The Future of Text Analytics


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Last week I gave a talk on “The Future of Text Analytics” at the Text Analytics Summit in San Jose, California. And while futurecasting is usually a subject for December blog reflections, I figured since Starbucks has already rolled out the Red Cups, it would be appropriate to share with you some of my thoughts on the subject in November.

One of the major trends in text analytics that has become apparent is that practical applications are driving a lot of the innovation. I think digital marketing expert Mike Moran said it best in 2008: “The future of text analytics is that the kinds of applications that are newsworthy now will become mainstream in the future.”

And there are lots of applications out there. Just a look at the agenda for the Text Analytics Summit gives a pretty good snapshot. From forecasting markets to policing social networks, to routing social media communications, to voice of the customer analytics and beyond – it seems if you can dream up an application, you can dream up a way to make that application better through the use of text analytics.

Of course, all of this innovation also brings new challenges on the technical and business fronts. For example, the growth of social media as a source for analysis has resulted in a two-fold challenge: managing the costs of ingesting and processing all of that data, as well as developing new ways to make sense of it. Interpreting “social speak” not only means making sense of abbreviations, emoticons and phonetic spelling, it also means you need to be aware of recent cultural events. A sentence like “I feel Kardashianed about Klout” requires the reader to have a knowledge of both Klout and Kim Kardashian’s recent short marriage – IE, this translates to “I’m SO OVER Klout”.

The growing globalization of business brings another challenge. As business analytics consultant Meta Brown said, “The pressure is on to analyze text written in languages that the analyst cannot read.” For a company headquartered in the U.S., but with customers who speak many different languages, this means you have several options. Do you translate everything and then process it in English? Do you process text in its native language and then present the results in English? Or do you hire analysts in each country that do pure native language analysis and then roll up that analysis in a BI application that synthesizes the fields?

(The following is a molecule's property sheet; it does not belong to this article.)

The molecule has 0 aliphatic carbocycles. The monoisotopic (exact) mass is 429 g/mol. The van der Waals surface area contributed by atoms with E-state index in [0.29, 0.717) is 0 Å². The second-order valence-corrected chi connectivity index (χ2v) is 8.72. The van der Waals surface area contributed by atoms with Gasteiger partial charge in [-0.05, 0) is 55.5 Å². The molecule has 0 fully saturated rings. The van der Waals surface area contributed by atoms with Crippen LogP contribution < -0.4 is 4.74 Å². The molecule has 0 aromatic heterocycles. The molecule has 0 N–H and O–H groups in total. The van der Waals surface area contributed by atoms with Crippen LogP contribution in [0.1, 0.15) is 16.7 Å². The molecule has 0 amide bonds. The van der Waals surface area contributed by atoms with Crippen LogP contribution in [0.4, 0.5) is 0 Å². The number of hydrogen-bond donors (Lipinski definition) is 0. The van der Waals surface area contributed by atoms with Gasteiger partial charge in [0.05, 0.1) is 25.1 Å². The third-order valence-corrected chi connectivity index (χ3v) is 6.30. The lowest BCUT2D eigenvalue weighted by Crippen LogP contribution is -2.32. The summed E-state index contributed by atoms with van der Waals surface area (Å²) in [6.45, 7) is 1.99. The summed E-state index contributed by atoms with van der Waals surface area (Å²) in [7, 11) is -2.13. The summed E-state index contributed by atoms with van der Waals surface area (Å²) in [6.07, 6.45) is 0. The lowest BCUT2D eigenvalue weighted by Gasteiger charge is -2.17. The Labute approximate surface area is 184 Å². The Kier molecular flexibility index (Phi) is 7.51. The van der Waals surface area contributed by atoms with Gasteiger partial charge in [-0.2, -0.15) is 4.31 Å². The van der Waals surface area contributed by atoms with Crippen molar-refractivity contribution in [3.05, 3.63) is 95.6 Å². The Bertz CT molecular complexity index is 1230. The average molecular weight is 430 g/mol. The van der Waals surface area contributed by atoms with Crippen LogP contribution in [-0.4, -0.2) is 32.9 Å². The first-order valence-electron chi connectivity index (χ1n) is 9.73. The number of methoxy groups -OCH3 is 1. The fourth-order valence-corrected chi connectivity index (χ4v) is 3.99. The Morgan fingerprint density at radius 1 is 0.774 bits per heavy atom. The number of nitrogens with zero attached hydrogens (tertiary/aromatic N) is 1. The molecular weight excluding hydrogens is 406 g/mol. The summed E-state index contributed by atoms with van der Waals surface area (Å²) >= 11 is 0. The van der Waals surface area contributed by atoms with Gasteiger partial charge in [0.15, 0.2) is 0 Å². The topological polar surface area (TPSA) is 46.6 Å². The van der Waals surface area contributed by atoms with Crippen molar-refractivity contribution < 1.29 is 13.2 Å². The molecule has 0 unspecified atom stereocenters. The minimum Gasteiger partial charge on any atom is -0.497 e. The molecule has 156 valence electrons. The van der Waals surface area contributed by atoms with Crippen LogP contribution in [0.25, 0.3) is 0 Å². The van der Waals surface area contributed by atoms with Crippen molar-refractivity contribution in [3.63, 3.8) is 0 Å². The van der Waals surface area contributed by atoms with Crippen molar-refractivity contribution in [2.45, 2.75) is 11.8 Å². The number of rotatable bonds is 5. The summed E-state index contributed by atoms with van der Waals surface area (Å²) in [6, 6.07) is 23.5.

Plus, as text analytics applications expand to more companies and more users, there is a lot more room for misinterpretation as well as more need for customer education. For example, it used to be that customers looking for “sentiment analysis” were looking for simple things like “I hate your product” (negative) or “I love your product” (positive). But now, you’ve got customers who want “sentiment scores” (“I love” = +3, “I like” = +1, “I kinda like” = ???). And you’ve got customers who define sentiment not in terms of positive and negative emotions, but positive and negative events – for example “I sold my LR3 and bought a Leaf” might be called “positive” event for Nissan, and a “negative” event for Land Rover.

Perhaps the most interesting challenge for me personally lies in applying text analytics to routing and other “process-based” applications. Whereas getting it 90% right might be ok for some reporting applications, when you’re looking at passing individual messages to a contact center agent or other process, you need far greater accuracy. This includes balancing recall vs. precision (would you rather deal with more “noise” or “never miss a tweet”?) and understanding language nuances (there is a big difference between “I think you should close your account”, “I’m closing my account if someone doesn’t call me back within an hour”, and “I closed my account yesterday”).

What do you think are the challenges in the year ahead? Will applications continue to drive innovation, or will pure play vendors lead the way? What corporate goals do you have for 2012 in which text analytics can play a part?

Republished with author's permission from original post.

Catherine van Zuylen
Catherine serves as Vice President of Product Marketing for Attensity. She brings more than 15 years of experience thriving on the passion and intensity of technology startups and rollups. Prior to Attensity, Catherine was VP of Marketing for the Block Shield family of companies, where she defined and implemented new positioning, product, and branding strategies in support of company restructuring and acquisition of technology assets.


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